10) It’s a challenge! Learning a language can be tough— especially when the language you are studying uses different letters or characters from the language you are used to, or even uses a drastically different grammatical structure. For example, learning Chinese or Russian can seem daunting to an English speaker. But, if you make your new language your goal; and, you stick with it, you’ll amaze yourself with how much you have learned. Try reading a newspaper or watching a newscast in the foreign language, you’ll be proud of yourself when you recognize words and phrases you have studied.

Of course, studying a new language can be hard-- few people would disagree. However, learning another language is a great way to learn more about yourself and the world. Prepare yourself mentally for the task ahead and dive right in. Who knows what opportunities await you with your new skills!

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Comments 19 comments

elayne001 profile image

elayne001 6 years ago from Rocky Mountains

I speak Tongan and a little Samoan and Hawaiian. It does broaden your understanding of others and also English. I think English is hard to learn because of the many exceptions to the rules. Some Polynesian languages have fewer letters in their alphabet and sound beautiful because they use vowels together - like Hawaii - Hauula, etc. Thanks for an interesting hub.


Time4Travel profile image

Time4Travel 5 years ago from Canada Author

I'm glad you enjoyed the hub, elayne001. Yes, languages do enable people to understand more about the world around them. I certainly love listening to the flowing phrases in some languages. Harsh sounding German is pretty neat, too.


MoneyCreator24 profile image

MoneyCreator24 5 years ago

I agree with point 6. Sometimes I use Google translator. But without any knowledge in english language all translations were incredible bad.


PurpleOne profile image

PurpleOne 5 years ago from Canada

My boyfriend speaks Spanish and I often try to translate his Spanish messages on google translator. This doesn't work very well and I'm left with the wrong idea a lot of the time! I'll be going to Costa Rica to live for a few months and hope to gain a better understanding of the language so that I won't have to rely on translators so much. :)


ahostagesituation profile image

ahostagesituation 5 years ago

Really cool hub. And not sure what you read, T4T but thanks for the mail!


Time4Travel profile image

Time4Travel 5 years ago from Canada Author

Glad you liked the hub, MoneyCreator24, Purple One, and ahostagesituation.

Translators can definitely be tricky business. I sometimes like to put English songs into a translator, translate it into another language and then translate it back into English-- and then have a chuckle at the result.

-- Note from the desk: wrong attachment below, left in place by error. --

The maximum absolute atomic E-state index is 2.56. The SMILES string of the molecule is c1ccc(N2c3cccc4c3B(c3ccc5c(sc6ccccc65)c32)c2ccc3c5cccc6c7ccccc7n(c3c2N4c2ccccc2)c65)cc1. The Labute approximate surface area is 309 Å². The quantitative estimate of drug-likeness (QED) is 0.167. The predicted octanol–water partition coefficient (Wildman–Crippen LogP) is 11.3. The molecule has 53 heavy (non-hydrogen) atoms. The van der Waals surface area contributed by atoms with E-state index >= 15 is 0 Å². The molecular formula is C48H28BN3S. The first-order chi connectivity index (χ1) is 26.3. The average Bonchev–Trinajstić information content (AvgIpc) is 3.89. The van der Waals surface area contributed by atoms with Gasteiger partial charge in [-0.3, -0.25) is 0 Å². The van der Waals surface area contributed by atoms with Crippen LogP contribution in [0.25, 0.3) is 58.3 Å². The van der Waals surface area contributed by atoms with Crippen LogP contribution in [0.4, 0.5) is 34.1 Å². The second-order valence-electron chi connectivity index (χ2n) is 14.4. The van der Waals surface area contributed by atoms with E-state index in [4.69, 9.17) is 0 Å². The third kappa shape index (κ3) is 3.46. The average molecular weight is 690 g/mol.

AliciaC profile image

AliciaC 5 years ago from British Columbia, Canada

You’ve made some very good points in this hub. I especially like point 7! I find learning another language hard, but you’re right, it’s worth it.


Time4Travel profile image

Time4Travel 5 years ago from Canada Author

Thanks, AliciaC. I think persistence is key!


kallini2010 profile image

kallini2010 5 years ago from Toronto, Canada

Sorry, folks, I disagree. Because before I learned English I had to learn German first. Some level is not enough. It is not. Learning a foreign language is really difficult and fluency is a must. When you don't have English as a crutch (as most people do - they go back to English when their feeble attempts to speak a foreign language fail), there is nothing to rely on. A bad job in foreign language takes you nowhere. BTW, German is not harsh sounding, it's a common misconception. And I compare it to Russian which is extremely soft.

So, I spent a lot of time learning German (never used it and forgot it), English (now I can reap the benefits, but it's still not equivalent of my command of Russian) and French (I gave up after six months), it was just too much.

You can have fun with foreign languages as I have now with Spanish (a phrase here and there), but to use it for all these points? You need to be serious. Did you ever notice when you utter one phrase in foreign language, another person takes it as a signal to switch from English to that language and you are nowhere near to be able to communicate at the expected level? "yo no se manana", oh, "you speak Spanish?" No, I don't, a few phrases are not enough.

Besides, I did notice how school children are not really motivated to learn French here in Toronto. They don't feel they need it - it's too hard of a job. I understand, I have been there, done that.

On the other hand, if you enjoy this activity - keep doing it, I agree that it is a good exercise!


Time4Travel profile image

Time4Travel 5 years ago from Canada Author

Thanks for commenting, kallini2010. I agree that learning another language is difficult. German was my first language, so I don't think that it is harsh sounding; however, it is often perceived that way.